The telltale ting of the sitar provides the soundtrack to my first meditation class. A wooden flute weaves its way through the track and already I feel like my preconceived notions about meditating are being met. The sounds are coming from a stereo in a simple meeting room at the North York Public Library. I make my way to the back to avoid standing out in a crowd of about 20 presumed masters that seem far more attuned.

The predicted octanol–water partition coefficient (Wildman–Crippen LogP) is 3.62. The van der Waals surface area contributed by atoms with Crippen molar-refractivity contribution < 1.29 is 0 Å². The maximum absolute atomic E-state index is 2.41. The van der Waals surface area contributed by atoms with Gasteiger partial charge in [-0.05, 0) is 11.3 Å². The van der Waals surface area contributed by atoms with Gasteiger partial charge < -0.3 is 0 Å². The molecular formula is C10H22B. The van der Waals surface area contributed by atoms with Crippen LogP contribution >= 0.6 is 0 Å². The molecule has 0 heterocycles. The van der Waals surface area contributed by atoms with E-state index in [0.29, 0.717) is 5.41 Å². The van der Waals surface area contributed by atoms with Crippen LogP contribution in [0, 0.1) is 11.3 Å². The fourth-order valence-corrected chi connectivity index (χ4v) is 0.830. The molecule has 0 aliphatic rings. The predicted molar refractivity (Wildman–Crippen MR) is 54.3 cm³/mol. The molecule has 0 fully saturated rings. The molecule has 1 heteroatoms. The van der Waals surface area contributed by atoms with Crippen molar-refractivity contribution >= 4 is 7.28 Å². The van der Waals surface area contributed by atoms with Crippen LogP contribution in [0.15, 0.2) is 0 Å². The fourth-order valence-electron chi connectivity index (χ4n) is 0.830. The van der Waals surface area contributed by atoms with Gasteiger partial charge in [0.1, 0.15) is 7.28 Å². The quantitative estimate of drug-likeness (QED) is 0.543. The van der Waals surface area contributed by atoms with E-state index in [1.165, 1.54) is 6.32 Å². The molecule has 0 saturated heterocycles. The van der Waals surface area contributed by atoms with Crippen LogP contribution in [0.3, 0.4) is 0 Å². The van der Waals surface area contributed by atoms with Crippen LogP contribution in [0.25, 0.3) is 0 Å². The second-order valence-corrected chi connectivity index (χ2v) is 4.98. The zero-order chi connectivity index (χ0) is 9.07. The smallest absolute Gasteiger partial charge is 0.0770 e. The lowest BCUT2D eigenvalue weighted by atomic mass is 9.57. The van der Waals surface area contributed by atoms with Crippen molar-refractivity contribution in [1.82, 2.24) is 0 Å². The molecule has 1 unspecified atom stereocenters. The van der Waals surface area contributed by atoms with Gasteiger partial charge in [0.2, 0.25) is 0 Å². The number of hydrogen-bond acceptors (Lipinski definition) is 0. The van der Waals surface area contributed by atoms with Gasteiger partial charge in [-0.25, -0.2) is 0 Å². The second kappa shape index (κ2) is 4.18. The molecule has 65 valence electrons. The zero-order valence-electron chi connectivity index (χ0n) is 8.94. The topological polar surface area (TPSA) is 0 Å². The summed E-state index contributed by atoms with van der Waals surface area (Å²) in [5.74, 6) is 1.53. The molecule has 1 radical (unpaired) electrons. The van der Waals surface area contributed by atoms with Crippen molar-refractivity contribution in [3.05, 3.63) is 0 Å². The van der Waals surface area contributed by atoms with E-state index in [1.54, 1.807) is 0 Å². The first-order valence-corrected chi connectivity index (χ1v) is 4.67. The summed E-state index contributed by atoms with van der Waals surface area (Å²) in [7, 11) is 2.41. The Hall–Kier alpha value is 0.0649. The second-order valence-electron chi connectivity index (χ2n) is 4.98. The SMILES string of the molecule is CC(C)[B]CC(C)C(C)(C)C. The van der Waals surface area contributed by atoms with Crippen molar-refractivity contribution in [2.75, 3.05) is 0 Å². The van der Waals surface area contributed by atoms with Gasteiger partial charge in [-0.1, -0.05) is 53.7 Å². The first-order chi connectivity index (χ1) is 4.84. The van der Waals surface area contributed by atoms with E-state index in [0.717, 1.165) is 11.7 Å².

Despite my cavalier best efforts to camouflage myself, I am quickly discovered. Someone hands me an informative diagram for beginners on how to raise the Kundalini (a dormant, corporeal energy at the base of the spine viewed as a motherly spirit) and a biography on the founder of Sahaja Yoga meditation. A gentle-looking Russian man stands at the helm of the room, anxious to begin. He introduces himself as Vassili Grigorev, and this is is where preconceived notions end